Publishing industry downs and ups
Publisher Houghton-Mifflin Harcourt has put the word out to its some of its editors to stop acquiring new manuscripts, Publishers Weekly reports. Agent Jonathon Lazear tells the industry rag, "I've been in the business a long time and at a couple of houses I worked at, when things were bad, we were asked to cut back. But I've never heard of anything so public."
What exactly this will mean for the general public remains to be seen. According to Houghton-Mifflin Harcourt's vice president of communications, Josef Blumenfeld, "it's a symbol of doing things smarter; it's not an indicator of the end of literature." That makes sense.
Except that he continued, "We have turned off the spigot, but we have a very robust pipeline."
Metaphor alert! The spigot is the thing that delivers a liquid, like water, to the consumer. The consumer relies on a spigot to dispense water when needed. A pipeline conveys a liquid (like water or oil) from its source to -- well, to a series of intermediaries, with the end goal of delivering to the consumer. Through the spigot.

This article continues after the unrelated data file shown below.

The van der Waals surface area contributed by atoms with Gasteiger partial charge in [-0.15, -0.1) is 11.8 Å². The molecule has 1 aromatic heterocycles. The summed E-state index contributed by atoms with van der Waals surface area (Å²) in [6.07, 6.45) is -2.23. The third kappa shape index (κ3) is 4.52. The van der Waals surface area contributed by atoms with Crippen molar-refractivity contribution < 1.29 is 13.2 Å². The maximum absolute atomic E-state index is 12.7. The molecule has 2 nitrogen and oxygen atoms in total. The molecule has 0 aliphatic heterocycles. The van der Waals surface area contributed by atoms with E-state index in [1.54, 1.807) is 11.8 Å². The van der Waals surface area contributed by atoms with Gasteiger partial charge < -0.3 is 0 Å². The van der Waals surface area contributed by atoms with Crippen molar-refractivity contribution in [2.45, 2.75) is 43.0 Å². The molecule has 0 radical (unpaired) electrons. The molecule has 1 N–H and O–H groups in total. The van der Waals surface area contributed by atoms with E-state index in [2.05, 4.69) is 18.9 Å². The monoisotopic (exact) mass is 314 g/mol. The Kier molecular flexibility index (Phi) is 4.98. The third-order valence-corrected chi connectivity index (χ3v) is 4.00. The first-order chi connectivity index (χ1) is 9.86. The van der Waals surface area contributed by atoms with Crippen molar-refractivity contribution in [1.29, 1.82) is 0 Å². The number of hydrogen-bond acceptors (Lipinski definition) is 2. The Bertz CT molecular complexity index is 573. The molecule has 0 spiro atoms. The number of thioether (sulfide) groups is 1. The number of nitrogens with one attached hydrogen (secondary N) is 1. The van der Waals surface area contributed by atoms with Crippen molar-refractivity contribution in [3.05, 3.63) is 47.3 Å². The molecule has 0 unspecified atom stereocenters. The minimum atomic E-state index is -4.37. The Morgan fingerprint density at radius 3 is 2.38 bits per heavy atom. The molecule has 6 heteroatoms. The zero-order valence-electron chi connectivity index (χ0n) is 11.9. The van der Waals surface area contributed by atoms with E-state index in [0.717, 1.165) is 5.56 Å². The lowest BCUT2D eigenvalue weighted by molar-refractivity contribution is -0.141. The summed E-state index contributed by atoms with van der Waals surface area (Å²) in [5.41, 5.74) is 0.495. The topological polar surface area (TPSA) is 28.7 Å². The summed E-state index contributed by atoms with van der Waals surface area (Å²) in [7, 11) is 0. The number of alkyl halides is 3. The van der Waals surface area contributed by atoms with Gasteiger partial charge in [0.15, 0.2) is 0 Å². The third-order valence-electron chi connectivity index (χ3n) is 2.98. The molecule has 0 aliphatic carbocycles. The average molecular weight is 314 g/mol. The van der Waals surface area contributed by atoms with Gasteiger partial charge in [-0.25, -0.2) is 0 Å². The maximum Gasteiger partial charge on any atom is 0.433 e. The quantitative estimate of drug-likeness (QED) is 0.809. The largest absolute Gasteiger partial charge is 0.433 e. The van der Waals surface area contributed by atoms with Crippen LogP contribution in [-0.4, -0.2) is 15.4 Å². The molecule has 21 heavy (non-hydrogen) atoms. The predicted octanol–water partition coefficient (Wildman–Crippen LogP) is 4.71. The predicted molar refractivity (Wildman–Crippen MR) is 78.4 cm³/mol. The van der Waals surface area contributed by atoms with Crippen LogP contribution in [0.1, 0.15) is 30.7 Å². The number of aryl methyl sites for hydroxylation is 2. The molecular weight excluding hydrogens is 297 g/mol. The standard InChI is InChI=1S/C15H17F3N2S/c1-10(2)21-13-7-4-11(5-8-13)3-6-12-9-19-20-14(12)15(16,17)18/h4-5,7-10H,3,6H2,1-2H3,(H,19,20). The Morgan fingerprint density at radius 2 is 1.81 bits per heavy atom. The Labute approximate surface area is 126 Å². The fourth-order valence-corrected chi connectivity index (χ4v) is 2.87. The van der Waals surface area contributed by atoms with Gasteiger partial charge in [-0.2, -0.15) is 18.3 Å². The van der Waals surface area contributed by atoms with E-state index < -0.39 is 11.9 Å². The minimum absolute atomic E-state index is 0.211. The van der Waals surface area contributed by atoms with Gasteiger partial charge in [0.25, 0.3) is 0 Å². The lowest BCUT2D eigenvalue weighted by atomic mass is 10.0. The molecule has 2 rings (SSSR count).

Houghton-Mifflin Harcourt may have a robust pipeline of books in progress -- that's great! But to be clear, what they've done is ceased to buy raw materials (temporarily, they say, in some areas, and this ban can be superseded). They haven't turned off the spigot, which would mean they've stopped selling books. That would be bad for business.
If you're an agent or author who was hoping Houghton-Mifflin Harcourt might buy your book, this is not good news. Maybe it's the worst news of your life. Maybe you should write a memoir cursing the fates -- and keep it to 500 words.
Why 500 words? Because that way (with a submission fee of $10) you can enter it into Opium Magazine's 500 Word Memoir Contest. The prize is no lucrative book deal, but at $1,000, it's some decent scratch. This year's judge is the novelist Tom Perrotta ("The Abstinence Teacher"). The magazine has posted a finalist from last year (a mere 436 words) and has a discount if you want to enter two. That's a break you deserve in the up-and-down publishing world.
-- Carolyn Kellogg
Photo by Stephen Witherden via Flickr